Emotional Withdrawal Following Job Loss
ANSWER: Marriage requires commitment and attention to another person. If your spouse wants the benefits of marriage, but lacks the energy to give anything back, then he really is freeloading! However, unemployment can put tremendous stress on the couples' relationship, and feelings evoked by unemployment crisis need to be talked through so that your emotional connection does not suffer. Your husband's behavior may be masking a deeper depression. This could be based on his resentment that you are financially "saving" him, particularly if he has felt you have been disparaging towards him about his unemployment.
Neglecting the relationship in such a blatant manner causes serious damage to a marriage. Failing to celebrate birthdays or anniversaries borders on punitive behavior on his part. But for what reason is he punishing you? It is necessary for the viability of your marriage that he identify what the emotional meaning underlying his behavior is and speak directly to what is eating him. Or he may find himself not only without a job, but without a wife!
The good news may be that this present situation is more the result of intense stress which has your husband suffering feelings of low self-esteem based upon his recent employment difficulties. Men, more than women, can suffer from a severe sense of personal failure if they are unable to provide financially. He may be feeling unworthy to you, but instead of expressing his true feelings he is taking it out on you. This could be an unconscious form of resentment on his part, or it could be self-sabotaging behavior if he feels deep down that he is not worthy of your love. Withdrawing from you in this way harms the marriage and completes a self-fulfilling prophecy that he is worthless and unlovable due to his recent employment failure. Is he trying to get you to separate from him by pushing you away in this manner? Ask him if he is trying to damage the marriage or if he is simply becoming so depressed with his work problems that he is not allowing the marriage to be a source of comfort to him. Suggest he seek professional help to treat his depression, if necessary.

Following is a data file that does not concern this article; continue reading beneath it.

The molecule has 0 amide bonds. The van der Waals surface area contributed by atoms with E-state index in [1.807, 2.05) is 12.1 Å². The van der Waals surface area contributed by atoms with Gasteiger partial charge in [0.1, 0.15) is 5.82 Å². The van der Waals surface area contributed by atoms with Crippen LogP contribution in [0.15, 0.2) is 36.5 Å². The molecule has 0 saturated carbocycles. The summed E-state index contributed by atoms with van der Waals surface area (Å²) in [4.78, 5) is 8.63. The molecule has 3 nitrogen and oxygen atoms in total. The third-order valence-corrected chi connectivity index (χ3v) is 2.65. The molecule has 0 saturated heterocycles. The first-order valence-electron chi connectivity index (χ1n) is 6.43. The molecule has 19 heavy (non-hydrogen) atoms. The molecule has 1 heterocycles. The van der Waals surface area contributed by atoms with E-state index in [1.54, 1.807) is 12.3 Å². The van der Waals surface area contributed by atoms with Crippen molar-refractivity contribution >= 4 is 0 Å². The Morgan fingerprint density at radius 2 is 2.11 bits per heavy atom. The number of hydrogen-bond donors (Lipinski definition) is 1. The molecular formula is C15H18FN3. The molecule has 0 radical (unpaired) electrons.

Be aware that your partner's emotional withdrawal is likely to elicit angry attacks on your part. Likewise, angry attacks are likely to trigger withdrawal. It may be that the two of you have been entangled in this or some other destructive cycle of action and reaction for long enough by now, that you have become numb. It would be beneficial to understand your part in this cycle, before you decide to leave your husband, so that you will not suffer regrets later. Separation itself can be experienced as a retaliation and can cause irreparable damage to a marriage. The recent crisis may be exacerbating other relationship issues that have remained dormant until now. Seek to understand what has happened to cause this breakdown in intimacy in the relationship before you gather up all your marbles and leave.
It is very important to your mental health and emotional well-being that you are able to recover your previous marriage traditions and take time for pleasure together if your marriage is not to become a casualty of your husband's unemployment. And it is critical that your partner's behavior communicates to you that you are a valuable and special person to him. Otherwise you are likely to become seriously depressed yourself.
If your husband is unwilling to create time for pleasure with you, or return to your marriage traditions, suggest counseling to save the marriage. If he is unwilling to go for outside help, seek it for yourself. You are obviously suffering from the effects of living in a relationship which does not reflect your entitlement to even a birthday card. It is natural that you would want to separate from this pattern of neglect and devaluation of yourself as a person. Continuing to "make demands" in this situation will lead only to further negative feelings about yourself. Instead, require that these things change. But simultaneously open up avenues for communication. Ask your husband whether you have done anything to cause him to feel that you do not value him. Be curious and open to the possibility that during this period of stress you may have resented him for not providing financially. Ask him to share any feelings that he might believe you harbor due to his unemployment.
Marriage is a relationship that holds power for healing and growth through love. In times of crisis the relationship can be threatened. But at these times more than ever, you must each feel respected and valued by the other. This is your buffer against the trials and tribulations of life. It does not mean that you "know", intellectually that you are loved or that your partner merely says he appreciates you. It means that you can feel the love and appreciation in the atmosphere between you. And it does not mean that you feel the love only when all is going well. The test of any relationship is whether you can feel love and respect from your partner even in the down times. Crisis can bring you closer, or it can push you apart. Reflect with your husband on why these last two years have created distance instead of closeness.